Sunday, March 6, 2011

A Wolf at the Table - Augusten Burroughs.

I have been obsessed with a band named Sea Wolf for a while now. I can't seem to stop listening to them, and one day while I was lurking through the internet, I came across an article that told me one of their songs was based on a novel (the song is called Song of the Magpie). I went and bought the novel immediately because of the strong love of the song that I had, and I finished reading it in two days.
**Tegan Quin of 'Tegan and Sara' has also written a song titled His Love in response to the novel.**

I didn't know what to expect when I began reading this novel because I had never before heard of the writer. It turns out that he writes mainly in memoirs, recanting the tales of his childhood and early adult life. He came from a difficult family, and it is through the trials and tribulations in these times that he was able to create this novel, as well as the others that he has written.

This novel focuses on the early life of Augusten, before the divorce of his parents at age twelve. We begin at roughly age six and carry on to directly after the divorce. The novel then jumps to Augusten as a young man, battling alcoholism. From very early, Augusten shows a strong desire to be loved. He is thrown into an unfortunate family in the sense that they will do almost anything to avoid strong affection. All that he wants as a child is to have his father love him, yet his father aims to do everything but. As the tale unravels and Augusten ages, his father collapses further into alcoholism and eventual homicidal behaviour, forcing Augusten and his mother to finally flee from the home. As his father is crumbling over time, his mother also becomes neurotic and peculiar, eventually requiring heavy medication, and eventual supervision for her erratic and suicidal behaviours. The 'wolf at the table' is immediately thought to be his father, but I think that it is a heavier title then that. I think that in many ways, his mother can be viewed as the wolf, his brother can be, the illnesses of both of his parents, and even himself. The wolf is everything that Augusten finds himself battling with in his early life, and it is specifically the things that he thinks he should be able to trust.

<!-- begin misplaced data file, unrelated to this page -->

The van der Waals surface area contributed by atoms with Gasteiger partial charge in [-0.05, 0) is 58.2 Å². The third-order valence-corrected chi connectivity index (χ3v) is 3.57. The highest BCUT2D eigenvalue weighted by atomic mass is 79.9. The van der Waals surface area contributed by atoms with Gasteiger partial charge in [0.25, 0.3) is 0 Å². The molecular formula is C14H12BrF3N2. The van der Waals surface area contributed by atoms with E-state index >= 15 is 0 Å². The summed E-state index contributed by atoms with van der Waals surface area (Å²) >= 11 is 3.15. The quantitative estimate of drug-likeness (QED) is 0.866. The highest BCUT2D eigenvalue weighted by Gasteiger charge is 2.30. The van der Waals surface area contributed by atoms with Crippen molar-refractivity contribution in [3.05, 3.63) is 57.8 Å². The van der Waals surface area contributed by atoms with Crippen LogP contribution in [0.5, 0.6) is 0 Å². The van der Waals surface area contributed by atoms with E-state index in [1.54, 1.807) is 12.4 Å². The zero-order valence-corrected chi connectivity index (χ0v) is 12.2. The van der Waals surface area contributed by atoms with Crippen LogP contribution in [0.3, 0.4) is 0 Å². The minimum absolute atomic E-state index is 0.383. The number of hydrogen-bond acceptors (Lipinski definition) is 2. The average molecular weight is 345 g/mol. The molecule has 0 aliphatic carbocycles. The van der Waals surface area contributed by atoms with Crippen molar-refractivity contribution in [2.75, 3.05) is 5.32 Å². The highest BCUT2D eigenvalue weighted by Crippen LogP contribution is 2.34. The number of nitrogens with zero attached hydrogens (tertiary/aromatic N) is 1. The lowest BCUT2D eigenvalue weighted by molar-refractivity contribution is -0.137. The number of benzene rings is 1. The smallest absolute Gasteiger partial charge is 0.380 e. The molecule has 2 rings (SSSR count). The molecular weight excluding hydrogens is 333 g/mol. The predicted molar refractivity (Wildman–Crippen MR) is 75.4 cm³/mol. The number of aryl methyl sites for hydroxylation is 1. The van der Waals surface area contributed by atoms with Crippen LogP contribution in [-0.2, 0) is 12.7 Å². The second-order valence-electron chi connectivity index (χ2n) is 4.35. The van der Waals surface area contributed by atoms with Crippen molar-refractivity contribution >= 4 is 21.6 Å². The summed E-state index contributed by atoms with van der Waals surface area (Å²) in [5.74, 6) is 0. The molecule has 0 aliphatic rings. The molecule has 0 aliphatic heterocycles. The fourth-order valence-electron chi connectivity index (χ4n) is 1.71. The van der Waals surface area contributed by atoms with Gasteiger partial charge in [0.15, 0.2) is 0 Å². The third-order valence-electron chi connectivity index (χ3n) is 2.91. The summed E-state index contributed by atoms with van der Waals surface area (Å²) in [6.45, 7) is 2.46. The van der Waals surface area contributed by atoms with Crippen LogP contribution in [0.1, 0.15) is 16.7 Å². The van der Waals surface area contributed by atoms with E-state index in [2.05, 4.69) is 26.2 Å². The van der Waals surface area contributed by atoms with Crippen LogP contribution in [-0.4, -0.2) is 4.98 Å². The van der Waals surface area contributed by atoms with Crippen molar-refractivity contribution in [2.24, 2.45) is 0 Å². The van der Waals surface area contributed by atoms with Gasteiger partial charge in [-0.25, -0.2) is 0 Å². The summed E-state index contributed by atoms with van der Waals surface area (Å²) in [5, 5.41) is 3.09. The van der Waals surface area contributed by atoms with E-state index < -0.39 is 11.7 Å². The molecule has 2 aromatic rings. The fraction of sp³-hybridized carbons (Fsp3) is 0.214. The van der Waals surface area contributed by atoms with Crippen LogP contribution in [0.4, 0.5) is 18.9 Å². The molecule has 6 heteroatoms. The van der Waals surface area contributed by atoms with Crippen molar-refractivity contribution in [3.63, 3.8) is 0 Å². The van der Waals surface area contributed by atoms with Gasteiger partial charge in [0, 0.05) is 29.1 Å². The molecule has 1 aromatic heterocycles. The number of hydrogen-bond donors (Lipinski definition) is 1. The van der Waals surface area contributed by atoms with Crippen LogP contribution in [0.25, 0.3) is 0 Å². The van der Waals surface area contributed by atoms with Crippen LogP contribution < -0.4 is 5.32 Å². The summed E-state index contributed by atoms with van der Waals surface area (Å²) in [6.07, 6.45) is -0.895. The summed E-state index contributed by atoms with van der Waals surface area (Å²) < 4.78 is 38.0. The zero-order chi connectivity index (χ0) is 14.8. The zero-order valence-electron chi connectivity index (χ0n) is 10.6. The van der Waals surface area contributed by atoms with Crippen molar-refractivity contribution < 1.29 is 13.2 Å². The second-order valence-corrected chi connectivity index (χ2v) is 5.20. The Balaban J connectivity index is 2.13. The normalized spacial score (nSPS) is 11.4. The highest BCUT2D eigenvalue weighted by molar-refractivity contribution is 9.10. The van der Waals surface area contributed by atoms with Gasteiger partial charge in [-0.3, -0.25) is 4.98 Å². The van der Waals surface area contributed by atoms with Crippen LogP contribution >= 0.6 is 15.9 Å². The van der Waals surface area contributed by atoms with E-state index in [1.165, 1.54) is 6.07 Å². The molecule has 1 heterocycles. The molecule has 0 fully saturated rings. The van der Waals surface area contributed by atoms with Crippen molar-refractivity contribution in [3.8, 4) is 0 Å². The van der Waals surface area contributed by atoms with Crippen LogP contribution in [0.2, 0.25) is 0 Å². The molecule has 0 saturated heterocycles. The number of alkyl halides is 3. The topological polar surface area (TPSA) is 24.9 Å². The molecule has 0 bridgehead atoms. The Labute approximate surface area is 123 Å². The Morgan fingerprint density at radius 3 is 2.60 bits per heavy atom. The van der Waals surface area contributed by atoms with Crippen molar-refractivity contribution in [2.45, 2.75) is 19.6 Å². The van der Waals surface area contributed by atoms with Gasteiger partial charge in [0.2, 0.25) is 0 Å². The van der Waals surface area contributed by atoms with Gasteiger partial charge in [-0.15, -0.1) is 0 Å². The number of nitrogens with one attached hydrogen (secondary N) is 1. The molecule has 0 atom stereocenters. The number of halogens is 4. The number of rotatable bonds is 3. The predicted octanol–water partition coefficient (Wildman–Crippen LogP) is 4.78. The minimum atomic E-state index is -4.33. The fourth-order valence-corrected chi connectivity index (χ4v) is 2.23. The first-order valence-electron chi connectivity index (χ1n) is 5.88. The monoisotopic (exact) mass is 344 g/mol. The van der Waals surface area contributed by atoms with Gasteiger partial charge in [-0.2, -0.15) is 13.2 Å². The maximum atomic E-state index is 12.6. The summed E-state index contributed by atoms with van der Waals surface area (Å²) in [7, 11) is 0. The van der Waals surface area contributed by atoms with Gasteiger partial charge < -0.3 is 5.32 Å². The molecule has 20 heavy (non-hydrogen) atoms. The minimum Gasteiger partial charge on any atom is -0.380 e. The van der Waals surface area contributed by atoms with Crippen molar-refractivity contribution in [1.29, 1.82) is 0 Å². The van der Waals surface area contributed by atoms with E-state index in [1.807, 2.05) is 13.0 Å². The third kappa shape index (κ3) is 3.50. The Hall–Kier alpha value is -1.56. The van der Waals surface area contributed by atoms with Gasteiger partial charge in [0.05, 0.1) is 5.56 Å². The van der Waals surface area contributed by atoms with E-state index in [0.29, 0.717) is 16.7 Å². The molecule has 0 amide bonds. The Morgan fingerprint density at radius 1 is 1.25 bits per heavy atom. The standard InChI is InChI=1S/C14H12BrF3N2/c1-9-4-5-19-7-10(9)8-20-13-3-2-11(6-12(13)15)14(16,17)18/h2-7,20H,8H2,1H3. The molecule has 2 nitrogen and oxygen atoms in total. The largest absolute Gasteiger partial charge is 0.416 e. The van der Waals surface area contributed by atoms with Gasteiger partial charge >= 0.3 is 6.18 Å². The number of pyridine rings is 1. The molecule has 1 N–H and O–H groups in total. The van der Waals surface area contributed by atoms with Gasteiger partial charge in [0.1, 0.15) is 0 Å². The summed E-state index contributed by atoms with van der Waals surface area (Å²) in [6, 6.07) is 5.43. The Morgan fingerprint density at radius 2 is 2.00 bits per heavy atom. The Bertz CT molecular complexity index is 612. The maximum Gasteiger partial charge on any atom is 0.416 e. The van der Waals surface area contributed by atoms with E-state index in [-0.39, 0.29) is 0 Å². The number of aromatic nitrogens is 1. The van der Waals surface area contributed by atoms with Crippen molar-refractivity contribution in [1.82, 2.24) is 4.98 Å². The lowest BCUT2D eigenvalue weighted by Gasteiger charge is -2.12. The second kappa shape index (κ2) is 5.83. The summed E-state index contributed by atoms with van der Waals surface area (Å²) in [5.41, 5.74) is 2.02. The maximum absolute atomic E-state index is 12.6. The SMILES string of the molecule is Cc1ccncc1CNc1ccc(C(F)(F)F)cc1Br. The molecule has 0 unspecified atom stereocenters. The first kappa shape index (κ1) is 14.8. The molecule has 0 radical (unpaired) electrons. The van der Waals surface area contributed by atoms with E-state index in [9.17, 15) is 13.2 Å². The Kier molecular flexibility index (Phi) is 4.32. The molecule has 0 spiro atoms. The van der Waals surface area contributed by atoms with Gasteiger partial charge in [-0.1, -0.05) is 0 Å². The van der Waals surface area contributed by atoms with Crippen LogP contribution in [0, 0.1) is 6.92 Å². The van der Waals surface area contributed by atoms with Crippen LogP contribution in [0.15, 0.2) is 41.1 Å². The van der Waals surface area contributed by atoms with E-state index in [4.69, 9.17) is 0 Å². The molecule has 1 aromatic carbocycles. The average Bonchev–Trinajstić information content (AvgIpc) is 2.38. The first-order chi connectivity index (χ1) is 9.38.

The novel is completely through the eyes of young Augusten, and I think that my favourite part of the novel is the changing point-of-view as he ages. At the beginning, the writing style mimics that of a child in the most realistic way. It seems as though a six year old's mind has been opened up to reveal exact thought processes. As he ages and becomes more aware of his peculiar lifestyle, the reader is also able to live through these realizations and the crippling loneliness that Augusten feels as a result.

I give this novel a 5/5. It is well written and incredibly heartfelt. At many times, I was able to feel exactly how he must have felt in the heaviest times of his life, and it is through the words on the page that he is able to connect people to something they most likely would not go through in a lifetime. I think that this novel is a fantastic commentary on family life, and the contrasting troubles and joys that can come out of people living under the same roof for their entire lives.

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